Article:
Delirious costume adventure with prolific Turkish action star Cuneyt Arkin in two roles: as Suleyman/Solomon, wise and exceptionally well-coiffured Ottoman ruler, and his son Aslan, who avenges his father’s death at the hands of his second-in-command, Antoine (Lee Van Cleef-lookalike Yildrim Gencer), a double agent in cahoots with the Byzantine Empire. Antoine murders the king and his court, but an adviser spirits the infant Aslan away to the woods, where a pride of lions (!) raise him as their own. Aslan eventually grows into Arkin, clad in caveman loincloth but also sporting superb hair, who upon learning of his father’s death, launches a relentless campaign to usurp Antoine by (quite literally) punching every single one of his soldiers in the face, a task that becomes exponentially more grisly when Aslan claps on a pair of metal lion paws; I could tell you how he acquires them, but in the words of Michael Weldon, you wouldn’t believe me. I will say this about “The Sword and the Claw,” which is presented in a 4K restoration on this Blu-ray from AGFA: though it struggles with budgetary limitations (threadbare costumes and sets) and an English-language dub track dominated by very uninterested performers (save for whoever created Aslan’s battle cry -“WOAH-OW-AH-OW!”), the film is never dull, which is something I can’t say about a lot of Hollywood action films. Arkin is constantly in motion, whether bouncing from unseen trampolines into the arms of enemy soldiers, or bashing the red paint-smeared faces of (what appears to be) the same ten stuntmen with almost assembly-line precision. All this, and his hair stays perfect, too.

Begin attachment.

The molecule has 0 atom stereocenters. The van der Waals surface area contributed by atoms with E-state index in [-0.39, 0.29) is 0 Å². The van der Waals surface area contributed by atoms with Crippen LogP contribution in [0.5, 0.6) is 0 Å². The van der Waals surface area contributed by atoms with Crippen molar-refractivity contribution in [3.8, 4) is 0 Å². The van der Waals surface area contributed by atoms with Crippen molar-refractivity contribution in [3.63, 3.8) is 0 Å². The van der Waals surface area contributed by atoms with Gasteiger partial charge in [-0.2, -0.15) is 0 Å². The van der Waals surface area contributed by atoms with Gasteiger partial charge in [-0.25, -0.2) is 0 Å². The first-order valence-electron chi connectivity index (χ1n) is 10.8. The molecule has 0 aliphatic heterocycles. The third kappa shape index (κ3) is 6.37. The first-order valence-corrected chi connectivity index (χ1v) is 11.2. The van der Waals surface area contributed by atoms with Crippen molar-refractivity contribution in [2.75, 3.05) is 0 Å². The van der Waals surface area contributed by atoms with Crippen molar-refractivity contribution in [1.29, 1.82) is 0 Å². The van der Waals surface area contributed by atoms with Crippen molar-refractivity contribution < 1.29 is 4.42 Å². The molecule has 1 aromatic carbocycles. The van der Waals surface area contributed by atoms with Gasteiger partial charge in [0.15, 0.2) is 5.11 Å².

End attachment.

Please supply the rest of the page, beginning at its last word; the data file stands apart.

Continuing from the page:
With its ceaseless fight sequences, morally rigid characters and needlessly complicated plot, the whole thing plays like a World War II-era American serial (which were reporteldy very popular in Turkey), albeit one steeped in stage blood; if that cranks up your Saturday morning nostalgia engine, then you’ll enjoy this without reserve. AGFA’s Blu-ray includes trailers for other international superhero adventures like “Fantastic Argoman,” as well as a second feature, “Brawl Busters” (1978), which played in the States with “The Sword and the Claw” on the grindhouse circuit in the early ’80s. Though the American title and advertising for this South Korean martial arts film suggests that its star – someone named Black Jack Chan – spends its running time kicking his co-stars in the groin, nothing of the sort happens (well, once), and its primary hero is actually a woman seeking revenge for her murdered father. Very little is explained or makes sense, though there is one jaw-dropping fight in which the secondary hero (Black Jack Chan, perhaps?) is stuck to the floor with something like glue while a quartet of villains fling whirring buzzsaw blades at him. It’s ingenious and ridiculous at the same time, and as such, probably worth a few moments of your time.